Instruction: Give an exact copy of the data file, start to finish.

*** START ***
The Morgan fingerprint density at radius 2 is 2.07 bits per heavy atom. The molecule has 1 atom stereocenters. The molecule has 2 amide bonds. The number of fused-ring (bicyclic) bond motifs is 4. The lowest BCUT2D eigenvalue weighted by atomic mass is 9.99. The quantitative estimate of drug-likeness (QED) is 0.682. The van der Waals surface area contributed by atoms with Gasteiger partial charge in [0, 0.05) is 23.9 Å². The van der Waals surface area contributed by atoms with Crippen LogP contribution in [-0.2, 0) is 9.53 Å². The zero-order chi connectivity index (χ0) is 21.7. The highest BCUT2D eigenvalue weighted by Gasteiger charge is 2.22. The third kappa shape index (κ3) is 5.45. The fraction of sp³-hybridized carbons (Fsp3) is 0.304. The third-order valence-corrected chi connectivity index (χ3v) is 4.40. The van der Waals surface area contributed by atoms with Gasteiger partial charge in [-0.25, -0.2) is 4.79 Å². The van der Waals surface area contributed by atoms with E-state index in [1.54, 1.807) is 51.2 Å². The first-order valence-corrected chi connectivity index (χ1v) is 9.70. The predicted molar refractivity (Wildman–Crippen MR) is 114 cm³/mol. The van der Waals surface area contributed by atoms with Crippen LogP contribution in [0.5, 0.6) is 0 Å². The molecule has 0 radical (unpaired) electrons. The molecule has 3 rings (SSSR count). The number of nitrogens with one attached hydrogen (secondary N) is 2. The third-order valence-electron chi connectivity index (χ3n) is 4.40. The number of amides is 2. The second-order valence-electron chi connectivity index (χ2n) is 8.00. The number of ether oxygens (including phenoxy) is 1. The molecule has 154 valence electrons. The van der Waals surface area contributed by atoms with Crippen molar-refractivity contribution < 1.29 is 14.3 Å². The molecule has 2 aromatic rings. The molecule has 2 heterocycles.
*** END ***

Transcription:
The Morgan fingerprint density at radius 2 is 2.07 bits per heavy atom. The molecule has 1 atom stereocenters. The molecule has 2 amide bonds. The number of fused-ring (bicyclic) bond motifs is 4. The lowest BCUT2D eigenvalue weighted by atomic mass is 9.99. The quantitative estimate of drug-likeness (QED) is 0.682. The van der Waals surface area contributed by atoms with Gasteiger partial charge in [0, 0.05) is 23.9 Å². The van der Waals surface area contributed by atoms with Crippen LogP contribution in [-0.2, 0) is 9.53 Å². The zero-order chi connectivity index (χ0) is 21.7. The highest BCUT2D eigenvalue weighted by Gasteiger charge is 2.22. The third kappa shape index (κ3) is 5.45. The fraction of sp³-hybridized carbons (Fsp3) is 0.304. The third-order valence-corrected chi connectivity index (χ3v) is 4.40. The van der Waals surface area contributed by atoms with Gasteiger partial charge in [-0.25, -0.2) is 4.79 Å². The van der Waals surface area contributed by atoms with E-state index in [1.54, 1.807) is 51.2 Å². The first-order valence-corrected chi connectivity index (χ1v) is 9.70. The predicted molar refractivity (Wildman–Crippen MR) is 114 cm³/mol. The van der Waals surface area contributed by atoms with Crippen LogP contribution in [0.5, 0.6) is 0 Å². The molecule has 0 radical (unpaired) electrons. The molecule has 3 rings (SSSR count). The number of nitrogens with one attached hydrogen (secondary N) is 2. The third-order valence-electron chi connectivity index (χ3n) is 4.40. The number of amides is 2. The second-order valence-electron chi connectivity index (χ2n) is 8.00. The number of ether oxygens (including phenoxy) is 1. The molecule has 154 valence electrons. The van der Waals surface area contributed by atoms with Crippen molar-refractivity contribution < 1.29 is 14.3 Å². The molecule has 2 aromatic rings. The molecule has 2 heterocycles.